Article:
Your child did not die in vain. Was your child sad? Probably. Was your child in pain? Absolutely. Was it your fault? Emphatically no. Did their life have any meaning? Any purpose? Without knowing your child personally, I can still say with confidence, yes! And here is why.
This particular man who passed away educated, touched and inspired countless people while he was in custody. He had a profound impact on other human lives. He brought humor, wisdom, knowledge, kindness and gentleness to an otherwise chaotic and animalistic place. And he is just one of many.
In the year that I spent meeting these people, I have learned so much. I have learned more than I could ever share in just one article. Tonight, what I want you to know, is that no matter how much your child stole from you, no matter how many times they lied to you, no matter how much crap they put you through, your son or daughter loved you dearly. And I know this because they told me every single day. Your child didn’t blame you, they didn’t hate you, and they want you to know that you didn’t do anything wrong. If your sweet son or daughter could speak to you the way they were able to speak to me and the other educators in the justice system, it would bring you so much comfort.
My hope in writing this is that it sheds some light on the idea that your child’s true self was always able to peek through the veil of their addiction. They had a purpose. They gave back in their own unique way. Consider that their purpose in life may have been one we cannot relate to. I personally do not live a life that is drug related or gang affiliated. I don’t have a history of criminal activity and I’m guessing you don’t either. My guess is you did the very best you could with your son or daughter, but their purpose in this life was not to be determined by you or me or even society.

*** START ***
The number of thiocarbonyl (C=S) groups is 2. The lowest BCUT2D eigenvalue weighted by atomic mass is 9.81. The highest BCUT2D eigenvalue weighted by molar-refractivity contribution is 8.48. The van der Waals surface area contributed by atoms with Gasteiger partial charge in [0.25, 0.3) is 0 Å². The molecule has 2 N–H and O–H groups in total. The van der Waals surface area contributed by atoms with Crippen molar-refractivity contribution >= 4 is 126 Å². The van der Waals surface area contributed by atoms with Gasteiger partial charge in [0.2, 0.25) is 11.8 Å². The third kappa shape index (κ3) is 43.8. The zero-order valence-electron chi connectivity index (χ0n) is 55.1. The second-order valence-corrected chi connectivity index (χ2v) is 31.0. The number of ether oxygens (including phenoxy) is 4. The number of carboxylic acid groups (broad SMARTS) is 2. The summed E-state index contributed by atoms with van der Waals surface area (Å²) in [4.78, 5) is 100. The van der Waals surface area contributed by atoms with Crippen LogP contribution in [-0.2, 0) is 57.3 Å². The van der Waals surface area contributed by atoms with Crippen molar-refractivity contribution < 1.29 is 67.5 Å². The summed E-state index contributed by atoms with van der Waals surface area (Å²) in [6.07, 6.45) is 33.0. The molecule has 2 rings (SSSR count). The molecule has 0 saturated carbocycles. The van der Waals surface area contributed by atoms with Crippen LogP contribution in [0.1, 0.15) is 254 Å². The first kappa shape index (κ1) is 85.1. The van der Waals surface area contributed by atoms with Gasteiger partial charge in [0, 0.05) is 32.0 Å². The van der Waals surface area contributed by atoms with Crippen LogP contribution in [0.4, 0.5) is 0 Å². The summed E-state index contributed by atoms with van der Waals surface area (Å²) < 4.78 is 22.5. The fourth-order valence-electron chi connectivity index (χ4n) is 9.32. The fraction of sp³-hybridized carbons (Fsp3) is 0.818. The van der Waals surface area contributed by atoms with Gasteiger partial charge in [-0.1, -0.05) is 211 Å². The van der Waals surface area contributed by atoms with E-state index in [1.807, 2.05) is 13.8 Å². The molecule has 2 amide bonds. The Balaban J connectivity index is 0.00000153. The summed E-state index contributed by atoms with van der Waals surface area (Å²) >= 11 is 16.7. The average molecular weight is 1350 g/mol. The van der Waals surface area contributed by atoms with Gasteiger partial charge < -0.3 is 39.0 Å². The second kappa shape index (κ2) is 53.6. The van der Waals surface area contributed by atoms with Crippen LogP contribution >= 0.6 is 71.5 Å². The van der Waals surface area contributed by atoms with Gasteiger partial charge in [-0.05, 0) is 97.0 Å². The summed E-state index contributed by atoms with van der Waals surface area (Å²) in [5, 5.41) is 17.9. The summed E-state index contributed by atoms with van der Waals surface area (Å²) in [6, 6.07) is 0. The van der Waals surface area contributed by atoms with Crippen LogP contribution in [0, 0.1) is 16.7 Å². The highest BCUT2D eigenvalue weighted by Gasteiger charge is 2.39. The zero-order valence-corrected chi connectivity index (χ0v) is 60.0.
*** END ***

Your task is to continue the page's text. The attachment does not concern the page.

Our children’s life purposes are unique to each of them. Maybe they live to be five or twenty or fifty. Maybe they were a homeless drug addict or a great student. Maybe they lived a seemingly good life- with a nice job and loving family. Regardless of how you viewed them in this world, the Universe had something different in mind. Your son or daughter’s talents were used in times and places that you never even knew about.
I speak with confidence on this subject because I saw it happening daily in my classrooms for the last year. Murderers, gang members, abused, angry and utterly vicious people while on drugs would break down and cry when speaking of their parents and their children. In the clear light of sobriety their true selves could shine through. And the hurt, regret, remorse and sorrow were very real.
And although you may have never been able to be on the receiving end of their beauty or their moments of clarity, they did happen. And I promise you in some way, shape or form your son or daughter helped someone else and served their purpose here on earth. Their mission was accomplished.
Now the question is, how can you use the pain of all of this to launch yourself into a new way of living? A new way of remember them. A new approach to life that weaves in your child’s story. One that might shine a light for other people who may still be living in the shadows. There was purpose in their life. There was purpose in their death. And as long as you are still breathing (I know it’s hard sometimes) then you, too have a great purpose here.
By: Shannon Harris
Author: Breaking the Rules of Grief
Certified Grief Intuitive Coach and NCTI Facilitator